Short-changing the kids

This Budget put profit before young people.

The Chancellor's key soundbite during his Budget speech was that Britain will be "held aloft by the march of the makers", but it will also be accompanied by the silent march to the jobcentre by the young jobless – especially those aged 16-19.

No one seems to have noticed that Osborne's Budget was void of any substantial help for them. Instead, he offered tax breaks for corporations, to help their profit margins. And even what scraps he did offer had nothing to alleviate the pressures faced by young people in this country today.

The government will say it is increasing apprenticeships by 12,500 a year. Although this is of course welcome, ultimately it will be possible only if there are jobs created. More importantly, however, it has nothing to offer the almost 200,000 young people doing NVQs, many of whom will be receiving EMA or will have to complete the course to be able to go on to do an actual apprenticeship.

The Budget did not have a single word to say to these young people. If anything, George Osborne's silence on this speaks volumes for this government's overall commitment to the young.

Take the news on stamp duty: the average age of a first-time housebuyer is 30 and is expected by some to rise to 44. Or the raising of the personal allowance: this won't help the almost one million unemployed young people in the country. And as only 23 per cent of 16-to-17-year-olds were in employment in the last quarter of 2010, this is clearly not something the majority of adolescents can benefit from.

Then there was the headline announcement: a penny off fuel duty, accompanied by fare rises of 6.2 per cent on average. How will this help young people, when so many more of them use public transport?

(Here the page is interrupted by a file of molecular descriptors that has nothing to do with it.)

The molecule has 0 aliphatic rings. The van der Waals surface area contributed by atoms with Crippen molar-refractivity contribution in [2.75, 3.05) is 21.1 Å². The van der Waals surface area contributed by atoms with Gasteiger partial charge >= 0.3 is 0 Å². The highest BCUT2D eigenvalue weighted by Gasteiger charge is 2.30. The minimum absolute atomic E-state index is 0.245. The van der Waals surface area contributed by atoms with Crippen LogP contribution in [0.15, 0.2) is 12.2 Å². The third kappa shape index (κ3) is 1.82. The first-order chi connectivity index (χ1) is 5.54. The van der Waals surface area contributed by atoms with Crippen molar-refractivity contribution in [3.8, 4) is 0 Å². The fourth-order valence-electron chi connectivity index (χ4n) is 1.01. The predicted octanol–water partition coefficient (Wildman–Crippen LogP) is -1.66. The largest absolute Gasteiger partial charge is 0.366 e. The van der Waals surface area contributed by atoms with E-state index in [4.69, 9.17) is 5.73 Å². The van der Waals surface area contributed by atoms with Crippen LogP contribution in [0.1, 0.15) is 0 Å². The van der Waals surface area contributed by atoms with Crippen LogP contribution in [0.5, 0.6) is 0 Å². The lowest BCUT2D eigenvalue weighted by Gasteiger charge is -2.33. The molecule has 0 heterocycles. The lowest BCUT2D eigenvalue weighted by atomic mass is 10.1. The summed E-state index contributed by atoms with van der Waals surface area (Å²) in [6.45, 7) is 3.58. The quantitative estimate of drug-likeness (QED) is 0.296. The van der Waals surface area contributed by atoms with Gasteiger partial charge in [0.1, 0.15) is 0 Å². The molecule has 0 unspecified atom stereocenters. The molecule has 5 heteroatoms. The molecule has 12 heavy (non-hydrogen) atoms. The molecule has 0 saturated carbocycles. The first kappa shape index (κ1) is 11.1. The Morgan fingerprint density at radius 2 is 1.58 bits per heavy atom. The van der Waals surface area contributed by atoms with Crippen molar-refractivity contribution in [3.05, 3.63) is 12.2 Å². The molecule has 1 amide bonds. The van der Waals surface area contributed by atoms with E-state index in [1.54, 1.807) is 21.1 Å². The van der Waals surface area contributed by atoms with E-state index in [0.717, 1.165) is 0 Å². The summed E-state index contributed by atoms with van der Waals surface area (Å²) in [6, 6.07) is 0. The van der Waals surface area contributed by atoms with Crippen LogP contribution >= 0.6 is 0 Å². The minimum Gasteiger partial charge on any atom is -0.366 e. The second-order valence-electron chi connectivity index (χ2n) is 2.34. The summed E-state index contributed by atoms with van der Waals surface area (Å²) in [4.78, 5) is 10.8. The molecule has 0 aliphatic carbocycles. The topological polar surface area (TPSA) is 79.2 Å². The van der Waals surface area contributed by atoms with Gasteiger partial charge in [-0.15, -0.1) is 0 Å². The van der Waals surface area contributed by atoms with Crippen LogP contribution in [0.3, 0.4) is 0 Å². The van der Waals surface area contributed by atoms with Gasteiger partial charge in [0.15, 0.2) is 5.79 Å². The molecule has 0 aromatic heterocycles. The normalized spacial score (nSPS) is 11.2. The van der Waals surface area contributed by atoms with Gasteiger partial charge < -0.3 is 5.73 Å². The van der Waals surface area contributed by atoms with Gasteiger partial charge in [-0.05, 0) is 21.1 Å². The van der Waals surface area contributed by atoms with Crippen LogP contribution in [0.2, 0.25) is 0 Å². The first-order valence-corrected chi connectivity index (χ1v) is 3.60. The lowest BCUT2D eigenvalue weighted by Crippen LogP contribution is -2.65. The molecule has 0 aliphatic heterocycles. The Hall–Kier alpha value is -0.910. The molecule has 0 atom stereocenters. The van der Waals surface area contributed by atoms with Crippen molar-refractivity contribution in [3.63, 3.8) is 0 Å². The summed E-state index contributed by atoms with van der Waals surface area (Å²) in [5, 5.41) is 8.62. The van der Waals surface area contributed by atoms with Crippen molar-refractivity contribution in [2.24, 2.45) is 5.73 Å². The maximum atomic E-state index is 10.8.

You would think that, faced with such facts, the last thing a government would do, if it really had the interests of young people at heart, would be to continue scrapping EMA, especially after a number of leading economists last week signed an open letter in support of the policy. Osborne could have even looked at his own Budget, as on page 33 of the Red Book it even states that participation in learning by 16-to-18-year-olds has continued to rise.

But no extra money will come from the Treasury for EMA's planned replacement, meaning that it will have to be found from within the Education Department, leading to further education cuts.

There are strong rumours that the extra funding will come from careers advice for 16-to-19-year-olds, an area heavily deprived of funds already. Only this week leading head teachers warned the government that closing the Connexions youth service will put almost two million young people at risk of having to enter the job market bereft of advice.

The English economic historian and advocate of further education R H Tawney wrote of education in England in the 1920s that the biggest obstacle it faced was that "the prevailing temper of Englishmen is to regard as most important that which is commercially profitable, and as of only inferior importance that which is not". Ninety years later, it still rings true.

James Mills is part of the Save EMA campaign.

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Erdogan’s purge was too big and too organised to be a mere reaction to the failed coup

There is a specific word for the melancholy of Istanbul. The city is suffering a mighty bout of something like hüzün at the moment. 

Even at the worst of times Istanbul is a beautiful city, and the Bosphorus is a remarkable stretch of sea. Turks get very irritated if you call it a river. They are right. The Bosphorus has a life and energy that a river could never equal. Spend five minutes watching the Bosphorus and you can understand why Orhan Pamuk, Turkey’s Nobel laureate for literature, became fixated by it as he grew up, tracking the movements of the ocean-going vessels, the warships and the freighters as they steamed between Asia and Europe.

I went to an Ottoman palace on the Asian side of the Bosphorus, waiting to interview the former prime minister Ahmet Davu­toglu. He was pushed out of office two months ago by President Recep Tayyip Erdogan when he appeared to be too wedded to the clauses in the Turkish constitution which say that the prime minister is the head of government and the president is a ceremonial head of state. Erdogan was happy with that when he was prime minister. But now he’s president, he wants to change the constitution. If Erdogan can win the vote in parliament he will, in effect, be rubber-stamping the reality he has created since he became president. In the days since the attempted coup, no one has had any doubt about who is the power in the land.